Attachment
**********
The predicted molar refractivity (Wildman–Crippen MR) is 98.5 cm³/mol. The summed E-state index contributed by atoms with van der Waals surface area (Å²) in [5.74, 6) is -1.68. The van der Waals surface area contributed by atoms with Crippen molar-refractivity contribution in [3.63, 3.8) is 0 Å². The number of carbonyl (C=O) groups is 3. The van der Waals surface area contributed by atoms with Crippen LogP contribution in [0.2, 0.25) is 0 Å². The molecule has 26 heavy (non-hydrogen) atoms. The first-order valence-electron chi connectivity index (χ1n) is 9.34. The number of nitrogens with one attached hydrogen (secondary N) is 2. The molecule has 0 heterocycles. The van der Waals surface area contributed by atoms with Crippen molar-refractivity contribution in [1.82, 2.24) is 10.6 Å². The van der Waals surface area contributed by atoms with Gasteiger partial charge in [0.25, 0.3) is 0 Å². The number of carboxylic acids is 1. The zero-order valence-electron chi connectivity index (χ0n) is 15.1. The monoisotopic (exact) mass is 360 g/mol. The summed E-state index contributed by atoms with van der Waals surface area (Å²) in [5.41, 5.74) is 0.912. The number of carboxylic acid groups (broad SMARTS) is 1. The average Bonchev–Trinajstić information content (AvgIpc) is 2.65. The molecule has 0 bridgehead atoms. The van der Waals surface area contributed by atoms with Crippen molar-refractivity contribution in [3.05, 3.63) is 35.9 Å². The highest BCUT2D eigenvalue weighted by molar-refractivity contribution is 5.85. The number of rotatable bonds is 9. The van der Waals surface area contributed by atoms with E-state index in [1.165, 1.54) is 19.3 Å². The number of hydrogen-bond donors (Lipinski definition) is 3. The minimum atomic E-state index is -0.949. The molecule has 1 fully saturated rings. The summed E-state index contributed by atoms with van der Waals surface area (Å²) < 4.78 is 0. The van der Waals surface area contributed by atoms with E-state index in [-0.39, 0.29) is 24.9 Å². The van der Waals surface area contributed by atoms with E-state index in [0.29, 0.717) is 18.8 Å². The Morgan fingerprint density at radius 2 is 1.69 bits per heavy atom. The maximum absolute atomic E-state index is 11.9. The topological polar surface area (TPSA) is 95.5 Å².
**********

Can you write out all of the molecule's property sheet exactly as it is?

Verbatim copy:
The predicted molar refractivity (Wildman–Crippen MR) is 98.5 cm³/mol. The summed E-state index contributed by atoms with van der Waals surface area (Å²) in [5.74, 6) is -1.68. The van der Waals surface area contributed by atoms with Crippen molar-refractivity contribution in [3.63, 3.8) is 0 Å². The number of carbonyl (C=O) groups is 3. The van der Waals surface area contributed by atoms with Crippen LogP contribution in [0.2, 0.25) is 0 Å². The molecule has 26 heavy (non-hydrogen) atoms. The first-order valence-electron chi connectivity index (χ1n) is 9.34. The number of nitrogens with one attached hydrogen (secondary N) is 2. The molecule has 0 heterocycles. The van der Waals surface area contributed by atoms with Crippen molar-refractivity contribution in [1.82, 2.24) is 10.6 Å². The van der Waals surface area contributed by atoms with Gasteiger partial charge in [0.25, 0.3) is 0 Å². The number of carboxylic acids is 1. The zero-order valence-electron chi connectivity index (χ0n) is 15.1. The monoisotopic (exact) mass is 360 g/mol. The summed E-state index contributed by atoms with van der Waals surface area (Å²) in [5.41, 5.74) is 0.912. The number of carboxylic acid groups (broad SMARTS) is 1. The average Bonchev–Trinajstić information content (AvgIpc) is 2.65. The molecule has 0 bridgehead atoms. The van der Waals surface area contributed by atoms with Crippen molar-refractivity contribution in [3.05, 3.63) is 35.9 Å². The highest BCUT2D eigenvalue weighted by molar-refractivity contribution is 5.85. The number of rotatable bonds is 9. The van der Waals surface area contributed by atoms with E-state index in [1.165, 1.54) is 19.3 Å². The number of hydrogen-bond donors (Lipinski definition) is 3. The minimum atomic E-state index is -0.949. The molecule has 1 fully saturated rings. The summed E-state index contributed by atoms with van der Waals surface area (Å²) < 4.78 is 0. The van der Waals surface area contributed by atoms with E-state index in [-0.39, 0.29) is 24.9 Å². The van der Waals surface area contributed by atoms with E-state index in [0.29, 0.717) is 18.8 Å². The Morgan fingerprint density at radius 2 is 1.69 bits per heavy atom. The maximum absolute atomic E-state index is 11.9. The topological polar surface area (TPSA) is 95.5 Å².